I share Cathy Davidson’s love for community colleges. Within CUNY, they continue the tradition of open admissions, carrying on the legacy of the student movement of 1969 and one of the most radical experiments in the history of higher education in the United States, and community colleges across the country open their doors to students who are kept out of baccalaureate institutions.
To a certain degree, I think she paints an accurate picture of community colleges like LaGuardia (which I agree is an exemplary institution). Yes, there are students who overcome great obstacles and make significant sacrifices to become the first in their family to attend college. There are absolutely phenomenal professors, including many who are more pedagogically focused than their senior college counterparts. The student centered peer mentorship programs and exceptional experimental theater productions do exist.
However, decades of austerity have done extreme damage, at CUNY and elsewhere, as Steve Brier and Michael Fabricant make clear. Beneath the exuberance, I think this is present in Davidson’s chapter as well, for example the story of students walking from Flushing to LaGuardia and back could be seen as a policy failure as much as a personal triumph. The tension in this story, and perhaps within and between Austerity Blues and The New Education, is one that exists in CUNY.
I found myself agreeing with a key point made by Davidson (and Mogulescu) and Brier and Fabricant, which is that it really does make a difference how much money is invested in the university, its students, and its workers. ASAP is a clear example of a common sense program (though a nonsensical one in a society dictated by neoliberal common sense) that costs money and achieves its intended results. The decision to cut funding for ASAP (and ACE) then is not due to the program’s failure, but rather it’s mission not being a priority in Albany. Without adequate funding, there’s only so much students, faculty, staff, and administrators can do, something i grapple with as I prepare to TA a seminar this spring at Guttman Community College that is overenrolled with 30 students.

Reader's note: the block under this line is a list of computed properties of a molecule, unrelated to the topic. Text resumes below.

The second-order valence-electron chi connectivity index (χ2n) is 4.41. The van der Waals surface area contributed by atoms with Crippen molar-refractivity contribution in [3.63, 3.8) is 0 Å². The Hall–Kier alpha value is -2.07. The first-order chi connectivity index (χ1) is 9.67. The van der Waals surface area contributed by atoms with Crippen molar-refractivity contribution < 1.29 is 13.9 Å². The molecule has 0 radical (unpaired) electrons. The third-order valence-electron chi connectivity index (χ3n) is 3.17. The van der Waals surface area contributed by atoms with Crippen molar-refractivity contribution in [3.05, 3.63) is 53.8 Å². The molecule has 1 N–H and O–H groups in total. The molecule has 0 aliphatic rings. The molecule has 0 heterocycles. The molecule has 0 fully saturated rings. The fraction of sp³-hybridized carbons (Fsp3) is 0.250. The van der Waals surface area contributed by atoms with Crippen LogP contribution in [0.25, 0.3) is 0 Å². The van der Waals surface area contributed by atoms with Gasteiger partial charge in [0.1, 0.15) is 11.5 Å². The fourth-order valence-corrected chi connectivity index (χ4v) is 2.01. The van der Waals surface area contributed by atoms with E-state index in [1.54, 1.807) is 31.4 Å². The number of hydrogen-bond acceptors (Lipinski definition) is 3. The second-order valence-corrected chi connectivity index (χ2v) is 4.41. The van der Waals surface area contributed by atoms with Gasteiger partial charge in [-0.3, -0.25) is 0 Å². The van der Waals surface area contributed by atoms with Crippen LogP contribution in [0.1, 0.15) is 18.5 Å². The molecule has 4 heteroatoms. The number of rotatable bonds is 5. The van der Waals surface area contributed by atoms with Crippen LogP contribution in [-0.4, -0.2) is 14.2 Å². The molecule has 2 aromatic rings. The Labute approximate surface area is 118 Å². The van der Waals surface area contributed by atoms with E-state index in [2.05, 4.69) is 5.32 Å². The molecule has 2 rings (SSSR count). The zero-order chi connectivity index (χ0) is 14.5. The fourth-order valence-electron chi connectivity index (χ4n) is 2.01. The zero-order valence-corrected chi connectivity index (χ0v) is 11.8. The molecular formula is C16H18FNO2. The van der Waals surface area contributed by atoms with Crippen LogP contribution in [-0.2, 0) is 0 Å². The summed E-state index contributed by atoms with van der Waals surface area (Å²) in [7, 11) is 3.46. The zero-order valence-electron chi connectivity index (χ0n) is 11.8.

The last point I would like to make is about employment and the purpose of community college and CUNY. Mellow emphasizes that LaGuardia is not a jobs program, and its primary purposes are around critical thinking, citizenship, and humanism—essentially the values guiding a liberal arts education that are often seen as necessary for the rich but not the poor. From a slightly different perspective, Mogulescu concurs, arguing that CUNY does prepare its graduates for the workplace, however their inability to find jobs with decent salaries and benefits is a failure of employment policy and not education policy, a point I agree with. The likes of Cuomo disagree, however, tying student aid and scholarship dollars such as TAP and Excelsior to career oriented courses/majors and post-graduation employment. This brings me to my concluding question: should we highlight CUNY as an engine of social mobility when/if we make arguments for the university, and if so how?